Feminism in Philosophy

Authored by: Andrea Nye

The Routledge Companion to Twentieth Century Philosophy

Print publication date:  March  2008
Online publication date:  October  2008

Print ISBN: 9780415299367
eBook ISBN: 9780203879368
Adobe ISBN: 9781134424030




The lack of references to feminist philosophy or feminist philosophers in other articles in the present volume (apart from a section on feminist epistemology in Matthias Steup’s “Epistemology in the twentieth century,” Chapter 11, and a section of feminism in Matt Matravers’s “Twentieth-century political philosophy,” Chapter 21) might be taken as indicating that feminism played little or no role in twentieth-century philosophy. Certainly this might have seemed true at mid-century when a standard reference work, the Macmillan Encyclopedia of Philosophy, was published with no entry under feminist philosophy and virtually no reference to feminism throughout its many volumes. Although feminists were challenging methods and findings in many fields of knowledge, philosophy might seem to be exempt. Philosophers had worked hard to eliminate the last vestiges of unscientific idealism from philosophy. They reinvented a discipline free from the taint of theology or politics. They developed methods of logical, linguistic, and phenomenological analysis that transcended personal and group interests, or so it seemed. Institutional barriers to women’s participation had been removed, as proven by the success of notable woman philosophers such as Elisabeth Anscombe (1919–2001) and Philippa Foot (1920–). If women did not enter into the field, it might be assumed to be a result of choice and ability, not sexual discrimination.

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Feminism in Philosophy

From margin to center

The lack of references to feminist philosophy or feminist philosophers in other articles in the present volume (apart from a section on feminist epistemology in Matthias Steup’s “Epistemology in the twentieth century,” Chapter 11, and a section of feminism in Matt Matravers’s “Twentieth-century political philosophy,” Chapter 21) might be taken as indicating that feminism played little or no role in twentieth-century philosophy. Certainly this might have seemed true at mid-century when a standard reference work, the Macmillan Encyclopedia of Philosophy, was published with no entry under feminist philosophy and virtually no reference to feminism throughout its many volumes. Although feminists were challenging methods and findings in many fields of knowledge, philosophy might seem to be exempt. Philosophers had worked hard to eliminate the last vestiges of unscientific idealism from philosophy. They reinvented a discipline free from the taint of theology or politics. They developed methods of logical, linguistic, and phenomenological analysis that transcended personal and group interests, or so it seemed. Institutional barriers to women’s participation had been removed, as proven by the success of notable woman philosophers such as Elisabeth Anscombe (1919–2001) and Philippa Foot (1920–). If women did not enter into the field, it might be assumed to be a result of choice and ability, not sexual discrimination.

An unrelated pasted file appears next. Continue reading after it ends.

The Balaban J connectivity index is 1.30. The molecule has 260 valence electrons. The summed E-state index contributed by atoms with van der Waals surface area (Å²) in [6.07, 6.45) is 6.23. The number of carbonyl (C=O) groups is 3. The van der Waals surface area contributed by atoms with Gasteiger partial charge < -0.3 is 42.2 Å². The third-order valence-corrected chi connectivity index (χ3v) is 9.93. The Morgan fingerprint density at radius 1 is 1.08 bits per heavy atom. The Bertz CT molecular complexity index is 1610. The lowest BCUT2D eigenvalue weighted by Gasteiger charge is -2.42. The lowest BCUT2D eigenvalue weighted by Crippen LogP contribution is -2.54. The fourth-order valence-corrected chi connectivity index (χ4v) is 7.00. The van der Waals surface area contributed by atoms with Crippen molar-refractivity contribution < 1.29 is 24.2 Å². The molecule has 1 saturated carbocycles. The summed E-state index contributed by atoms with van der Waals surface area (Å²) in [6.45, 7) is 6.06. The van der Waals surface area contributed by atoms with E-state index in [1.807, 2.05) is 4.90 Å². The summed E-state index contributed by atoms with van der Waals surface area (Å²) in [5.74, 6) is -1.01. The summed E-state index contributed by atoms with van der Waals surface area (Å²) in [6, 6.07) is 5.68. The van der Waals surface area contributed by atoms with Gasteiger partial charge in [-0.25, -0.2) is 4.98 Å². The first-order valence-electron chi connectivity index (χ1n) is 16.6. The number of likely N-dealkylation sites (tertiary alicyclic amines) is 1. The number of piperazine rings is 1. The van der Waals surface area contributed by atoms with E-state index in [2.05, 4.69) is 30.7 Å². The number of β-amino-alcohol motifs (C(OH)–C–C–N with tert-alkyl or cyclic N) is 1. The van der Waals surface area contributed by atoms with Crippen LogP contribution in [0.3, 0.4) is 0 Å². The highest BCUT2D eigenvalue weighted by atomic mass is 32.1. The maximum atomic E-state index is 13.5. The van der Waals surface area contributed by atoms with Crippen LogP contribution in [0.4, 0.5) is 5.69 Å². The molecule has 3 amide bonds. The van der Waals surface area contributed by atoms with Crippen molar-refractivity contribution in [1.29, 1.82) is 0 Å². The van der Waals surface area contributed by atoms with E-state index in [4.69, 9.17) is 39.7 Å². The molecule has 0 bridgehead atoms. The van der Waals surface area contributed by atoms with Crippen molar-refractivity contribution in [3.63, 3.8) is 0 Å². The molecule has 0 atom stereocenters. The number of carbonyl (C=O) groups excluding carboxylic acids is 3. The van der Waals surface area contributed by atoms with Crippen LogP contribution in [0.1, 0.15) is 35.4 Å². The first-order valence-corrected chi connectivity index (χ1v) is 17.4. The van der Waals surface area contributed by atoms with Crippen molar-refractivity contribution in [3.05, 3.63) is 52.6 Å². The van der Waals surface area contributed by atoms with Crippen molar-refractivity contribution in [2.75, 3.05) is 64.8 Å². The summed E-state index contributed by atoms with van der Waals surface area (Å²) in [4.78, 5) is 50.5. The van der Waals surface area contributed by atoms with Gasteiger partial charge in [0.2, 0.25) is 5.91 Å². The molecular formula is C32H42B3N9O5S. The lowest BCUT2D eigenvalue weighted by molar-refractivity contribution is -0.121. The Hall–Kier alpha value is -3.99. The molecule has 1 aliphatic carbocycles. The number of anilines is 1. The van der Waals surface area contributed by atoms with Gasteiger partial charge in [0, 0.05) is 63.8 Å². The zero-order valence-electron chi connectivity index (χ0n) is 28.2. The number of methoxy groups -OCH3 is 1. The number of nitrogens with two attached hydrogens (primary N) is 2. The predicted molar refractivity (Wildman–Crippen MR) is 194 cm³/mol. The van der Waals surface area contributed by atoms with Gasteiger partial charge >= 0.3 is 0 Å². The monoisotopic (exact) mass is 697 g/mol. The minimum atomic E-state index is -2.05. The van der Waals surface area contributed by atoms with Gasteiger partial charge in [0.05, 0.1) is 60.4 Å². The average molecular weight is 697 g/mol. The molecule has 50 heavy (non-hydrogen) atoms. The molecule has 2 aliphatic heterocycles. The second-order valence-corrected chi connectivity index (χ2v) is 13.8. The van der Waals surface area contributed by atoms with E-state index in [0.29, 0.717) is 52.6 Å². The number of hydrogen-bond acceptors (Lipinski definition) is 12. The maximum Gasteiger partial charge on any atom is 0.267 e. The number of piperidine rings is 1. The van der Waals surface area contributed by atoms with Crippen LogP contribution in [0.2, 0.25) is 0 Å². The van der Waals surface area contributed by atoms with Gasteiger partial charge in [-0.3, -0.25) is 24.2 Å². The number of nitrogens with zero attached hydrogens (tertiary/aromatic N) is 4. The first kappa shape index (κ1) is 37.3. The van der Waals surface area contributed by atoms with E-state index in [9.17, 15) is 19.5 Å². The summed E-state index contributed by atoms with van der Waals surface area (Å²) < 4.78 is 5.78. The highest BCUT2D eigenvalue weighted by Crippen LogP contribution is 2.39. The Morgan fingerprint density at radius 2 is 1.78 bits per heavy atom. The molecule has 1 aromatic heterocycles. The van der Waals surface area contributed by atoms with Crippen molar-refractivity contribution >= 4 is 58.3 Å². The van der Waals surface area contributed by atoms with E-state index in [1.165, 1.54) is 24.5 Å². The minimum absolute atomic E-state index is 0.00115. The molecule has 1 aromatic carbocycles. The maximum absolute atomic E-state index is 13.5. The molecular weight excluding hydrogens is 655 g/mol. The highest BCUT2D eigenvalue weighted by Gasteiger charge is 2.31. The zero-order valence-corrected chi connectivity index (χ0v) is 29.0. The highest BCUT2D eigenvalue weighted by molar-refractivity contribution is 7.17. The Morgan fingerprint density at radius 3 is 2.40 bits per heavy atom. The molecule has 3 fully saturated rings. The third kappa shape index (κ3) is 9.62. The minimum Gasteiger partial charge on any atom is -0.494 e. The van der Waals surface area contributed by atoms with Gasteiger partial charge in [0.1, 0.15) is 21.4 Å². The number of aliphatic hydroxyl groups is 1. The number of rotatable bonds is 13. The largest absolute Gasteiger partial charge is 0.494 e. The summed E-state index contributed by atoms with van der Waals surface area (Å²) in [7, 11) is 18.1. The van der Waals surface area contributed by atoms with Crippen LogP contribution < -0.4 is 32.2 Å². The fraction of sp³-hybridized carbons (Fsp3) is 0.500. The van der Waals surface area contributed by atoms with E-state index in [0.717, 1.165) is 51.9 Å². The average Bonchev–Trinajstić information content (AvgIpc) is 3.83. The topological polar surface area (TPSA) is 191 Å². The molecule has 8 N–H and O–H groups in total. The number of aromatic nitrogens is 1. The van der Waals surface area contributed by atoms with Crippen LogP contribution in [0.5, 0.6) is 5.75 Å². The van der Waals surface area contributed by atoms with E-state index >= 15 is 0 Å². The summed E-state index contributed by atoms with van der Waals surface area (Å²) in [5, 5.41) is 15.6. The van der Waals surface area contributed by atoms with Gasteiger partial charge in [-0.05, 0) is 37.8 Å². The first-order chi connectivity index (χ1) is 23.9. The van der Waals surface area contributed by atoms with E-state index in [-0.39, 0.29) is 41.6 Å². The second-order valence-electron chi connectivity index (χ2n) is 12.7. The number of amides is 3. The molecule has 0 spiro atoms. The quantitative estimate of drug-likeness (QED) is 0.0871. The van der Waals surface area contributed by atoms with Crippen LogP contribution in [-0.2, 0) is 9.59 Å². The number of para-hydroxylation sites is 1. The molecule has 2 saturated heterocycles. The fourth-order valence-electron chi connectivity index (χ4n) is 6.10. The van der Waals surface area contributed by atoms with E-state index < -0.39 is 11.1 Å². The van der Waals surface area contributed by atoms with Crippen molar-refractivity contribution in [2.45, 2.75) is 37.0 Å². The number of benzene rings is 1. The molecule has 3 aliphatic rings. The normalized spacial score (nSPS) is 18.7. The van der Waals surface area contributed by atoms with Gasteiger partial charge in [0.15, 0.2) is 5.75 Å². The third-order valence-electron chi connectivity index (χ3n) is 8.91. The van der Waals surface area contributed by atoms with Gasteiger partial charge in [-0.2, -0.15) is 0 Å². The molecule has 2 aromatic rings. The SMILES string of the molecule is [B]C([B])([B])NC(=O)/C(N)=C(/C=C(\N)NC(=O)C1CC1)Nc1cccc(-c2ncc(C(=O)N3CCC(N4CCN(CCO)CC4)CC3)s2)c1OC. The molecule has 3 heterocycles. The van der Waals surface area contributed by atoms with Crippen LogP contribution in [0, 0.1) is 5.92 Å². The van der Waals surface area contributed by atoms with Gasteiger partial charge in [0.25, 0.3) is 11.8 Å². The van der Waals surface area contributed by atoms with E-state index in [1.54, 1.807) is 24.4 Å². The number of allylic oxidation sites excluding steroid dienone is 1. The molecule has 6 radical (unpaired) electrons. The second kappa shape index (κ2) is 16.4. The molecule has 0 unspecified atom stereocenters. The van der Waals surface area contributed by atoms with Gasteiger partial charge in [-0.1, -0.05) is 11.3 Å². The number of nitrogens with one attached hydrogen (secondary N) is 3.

Academic respectability in an age of science had been hard won. In Britain and North America a major concern was to reshape theories of knowledge and reality for a scientific age. Philosophy’s identification with religion and the preaching of morality was cast aside, its role defined as a discipline with accredited methods and standards. The American Philosophical Association provided a venue where philosophers could meet, share ideas, correct errors, make progress in solving problems, just as problems were put to rest in science. Pragmatic lack of rigor and dabbling in politics was to be left behind. Logical atomism, Wittgenstein’s Tractatus, the positivist’s principle of verification, all reflected a conviction that the tools provided by modern mathematical logic philosophy could insulate philosophers from variable opinion and allow solid achievement to be rewarded (see “The birth of analytic philosophy,” Chapter 1). Philosophers might have personal political interests – Russell himself was a self-declared feminist and libertarian – but there was to be no place in the new analytic philosophy for pleading of any kind.

In Europe, Edmund Husserl proposed phenomenology as a foundation for philosophical insight and a method that would prove that philosophers were not redundant in an age of science. A philosopher could “bracket” away ordinary and occasional experience and reveal the logical grammar of thought. He could uncover “essences” and form a substratum for all knowledge, and so mark off a field of specifically philosophical research. As phenomenology evolved with Heidegger’s “Being” in time, and Sartre’s “being and nothingness,” gender difference was seldom discussed. Were not women, like men, mortal human beings living in time? If so, they needed no special voice or treatment.